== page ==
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Beacon Trust



March 11, 2024

Beacon Weekly Investment Insights 3.11.24

Chief Investment Officer, John Longo, PhD, CFA, provides insights to guide you through changing market conditions. Please read the full text below or download the PDF version.

The S&P 500 declined a modest 0.26% last week after briefly touching an all-time high. However, the breadth of the equity market continued to expand with the Russell 1000 Value Index and Russell 2000 Small Cap Index increasing 1.1% and 0.3%, respectively. International equities also rose, with the MSCI EAFE index adding 1.5% over the course of the week. Gold and, dare we say, Bitcoin also put on their rally hats with both assets also moving into record territory. Longer-term bond yields declined to their lowest levels in five weeks, with the benchmark 10-Year Treasury Note ending the week at 4.09%. With earnings season largely in the books, notwithstanding a good report from Target and some other smaller retailers, the focus last week was on macroeconomic data and Congressional testimony from Federal Reserve Chair, Jay Powell.

The unemployment report was released last Friday and the results were mixed. The headline unemployment number increased from 3.7% to 3.9%, the highest level since January 2022. However, employers added a solid 275,000 jobs last month. The difference between the two numbers may be explained by the nuances of the job report calculations, such as the labor force participation rate, prior revisions, and population growth. Wages also increased a modest 0.1% over the prior month. In short, the unemployment report gives the Fed room to cut interest rates as the calendar year unfolds.

Speaking of the Fed, Chair Jay Powell spoke with Congress over a two-day period last week in an annual session required by the Humphrey-Hawkins Act of 1978. As usual, the Fed Chair did not want to commit to any specific course of action. However, reading the economic tea leaves, Chairman Powell stated the Fed is “not far” from lowering interest rates. Futures markets are estimating the first rate cut will occur in June, extended from a March estimate only a few months earlier. He also extended an olive branch to much maligned banks which have been struggling since the Silicon Valley Bank failure last year, suggesting that forthcoming regulation, informally known as the “Basel III endgame,” needs substantial revisions before being finalized. Since market participants tend to look ahead three to six months, on balance Chairman Powell’s remarks were viewed as dovish. President Biden also delivered what was generally regarded as an effective State of the Union Address, further bolstering investor confidence.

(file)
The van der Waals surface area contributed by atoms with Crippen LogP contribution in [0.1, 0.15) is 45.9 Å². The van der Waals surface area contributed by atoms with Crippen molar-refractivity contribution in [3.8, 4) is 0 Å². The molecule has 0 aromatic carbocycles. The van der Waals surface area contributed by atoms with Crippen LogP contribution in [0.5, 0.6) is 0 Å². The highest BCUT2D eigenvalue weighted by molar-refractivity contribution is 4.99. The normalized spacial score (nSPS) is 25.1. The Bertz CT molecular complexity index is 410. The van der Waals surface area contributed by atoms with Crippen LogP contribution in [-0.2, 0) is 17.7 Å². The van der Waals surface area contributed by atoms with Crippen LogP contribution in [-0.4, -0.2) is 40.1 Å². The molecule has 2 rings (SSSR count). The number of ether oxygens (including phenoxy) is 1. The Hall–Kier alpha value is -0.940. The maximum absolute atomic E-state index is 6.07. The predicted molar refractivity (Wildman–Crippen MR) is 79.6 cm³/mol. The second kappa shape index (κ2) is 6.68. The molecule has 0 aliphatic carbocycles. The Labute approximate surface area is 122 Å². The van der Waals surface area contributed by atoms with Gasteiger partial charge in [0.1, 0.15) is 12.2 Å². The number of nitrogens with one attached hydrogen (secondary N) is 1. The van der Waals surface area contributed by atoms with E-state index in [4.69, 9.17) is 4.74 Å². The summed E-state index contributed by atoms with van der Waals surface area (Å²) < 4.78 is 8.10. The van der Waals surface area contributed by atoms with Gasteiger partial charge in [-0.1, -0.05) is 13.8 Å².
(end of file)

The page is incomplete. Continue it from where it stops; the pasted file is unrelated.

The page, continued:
Inflation remains at the forefront of investors’ minds. As we have written in the past, the declines in aggregate inflation rates are disinflation and not deflation. That is, prices are rising at a slower rate and not falling. It takes a while for the “sticker shock” to wear off for most consumers, exemplified by viral social media posts on McDonald’s value meals routinely costing more than $15. Accordingly, the Consumer Price Index (CPI) report released on Tuesday will be perhaps the most important economic report this week.

The CPI report will be followed by the Producer Price Index (PPI) report, a measure of wholesale inflation, on Thursday. The PPI is often a leading indicator for the CPI, so it will also garner a fair amount of attention from market analysts. The Retail Sales Report will also be released on Thursday, providing a pulse on all-important consumer spending. The week winds up with two noteworthy reports on Consumer Sentiment and Industrial Production. The former report provides yet another reading on consumer health, while investors will scrutinize the latter report to help determine if the manufacturing sector is finally able to break away from its recessionary levels. Lastly, with daylight savings set in motion this weekend, we hope our clients enjoy the extra sunlight and warming temperatures.


Market Scorecard:


YTD Price Change

Dow Jones Industrial Average



S&P 500 Index



NASDAQ Composite



Russell 1000 Growth Index



Russell 1000 Value Index



Russell 2000 Small Cap Index






US 10 Year Treasury Yield


22 basis points

WTI Crude Oil



Gold $/Oz.